“No Child Left Behind” Act
The military’s attempts to acquire the private information of high school students for use in their aggressive recruitment campaigns
A provision in the “No Child Left Behind” Act, signed by President George W. Bush in 2002, seeks to bolster military recruitment efforts by requiring high schools to give military recruiters private information about their students or lose federal funding. Though the Act requires the schools to obtain parent and/or student consent to release private information, the manner in which the military gains consent is controversial.
Most schools use the “Opt Out” method, meaning the information will be given to the recruiters unless the parents choose not to have this information released. A few schools have chosen a fairer “Opt In” approach, where information is released only when the parents give their affirmative permission for the recruiters to contact the student. The ACLU is trying to inform students and parents about these options, and encouraging more schools to switch to “Opt In.”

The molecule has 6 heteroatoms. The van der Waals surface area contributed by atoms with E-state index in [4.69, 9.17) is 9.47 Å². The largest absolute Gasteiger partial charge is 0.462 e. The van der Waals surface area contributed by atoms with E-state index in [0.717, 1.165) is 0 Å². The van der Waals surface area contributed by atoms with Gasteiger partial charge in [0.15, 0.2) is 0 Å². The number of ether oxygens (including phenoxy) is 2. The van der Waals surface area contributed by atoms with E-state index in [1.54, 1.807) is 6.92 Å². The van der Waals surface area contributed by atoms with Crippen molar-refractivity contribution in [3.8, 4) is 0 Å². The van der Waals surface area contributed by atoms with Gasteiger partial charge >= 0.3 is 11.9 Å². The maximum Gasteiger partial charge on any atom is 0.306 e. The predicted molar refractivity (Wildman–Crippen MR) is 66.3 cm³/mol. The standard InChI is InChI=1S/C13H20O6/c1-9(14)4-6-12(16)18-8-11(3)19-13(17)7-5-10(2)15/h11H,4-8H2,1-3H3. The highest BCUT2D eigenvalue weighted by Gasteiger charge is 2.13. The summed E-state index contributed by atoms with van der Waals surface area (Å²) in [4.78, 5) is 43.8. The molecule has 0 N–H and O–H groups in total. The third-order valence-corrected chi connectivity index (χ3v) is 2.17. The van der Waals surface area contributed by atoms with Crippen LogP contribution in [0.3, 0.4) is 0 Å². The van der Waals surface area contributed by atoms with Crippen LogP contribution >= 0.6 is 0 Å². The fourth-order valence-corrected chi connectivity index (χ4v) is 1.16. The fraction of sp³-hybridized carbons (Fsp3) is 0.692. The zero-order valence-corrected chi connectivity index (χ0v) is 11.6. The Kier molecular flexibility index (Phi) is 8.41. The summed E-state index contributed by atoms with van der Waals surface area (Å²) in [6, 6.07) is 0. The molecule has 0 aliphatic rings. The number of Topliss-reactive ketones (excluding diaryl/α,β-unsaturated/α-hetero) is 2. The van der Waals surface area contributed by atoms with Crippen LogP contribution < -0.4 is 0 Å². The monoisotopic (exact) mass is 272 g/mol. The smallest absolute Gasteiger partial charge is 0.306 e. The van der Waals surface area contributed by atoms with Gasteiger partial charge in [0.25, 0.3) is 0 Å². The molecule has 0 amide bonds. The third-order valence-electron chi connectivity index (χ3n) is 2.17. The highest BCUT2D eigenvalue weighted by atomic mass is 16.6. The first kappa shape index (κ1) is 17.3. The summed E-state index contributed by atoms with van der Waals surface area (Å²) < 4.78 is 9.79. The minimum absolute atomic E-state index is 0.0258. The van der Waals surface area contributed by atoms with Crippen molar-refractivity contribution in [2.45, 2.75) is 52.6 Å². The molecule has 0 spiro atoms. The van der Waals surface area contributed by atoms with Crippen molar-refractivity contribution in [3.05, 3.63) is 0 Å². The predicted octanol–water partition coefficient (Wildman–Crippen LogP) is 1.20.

- Text of the “No Child Left Behind” Act signed by President Bush in 2001
Contact with the Schools
- Letter from the NYCLU to New York State Public High School Principals about the “No Child Left Behind” Act
- Parental Consent Form for the “No Child Left Behind” Act
- Student Consent Form for the “No Child Left Behind” Act
- Resource Center for Nonviolence’s informational page on the Opt In/Opt Out procedures in the “No Child Left Behind” Act.
- New York Civil Liberties Union’s efforts to help high school students and parents protect their privacy in response to the “No Child Left Behind” Act
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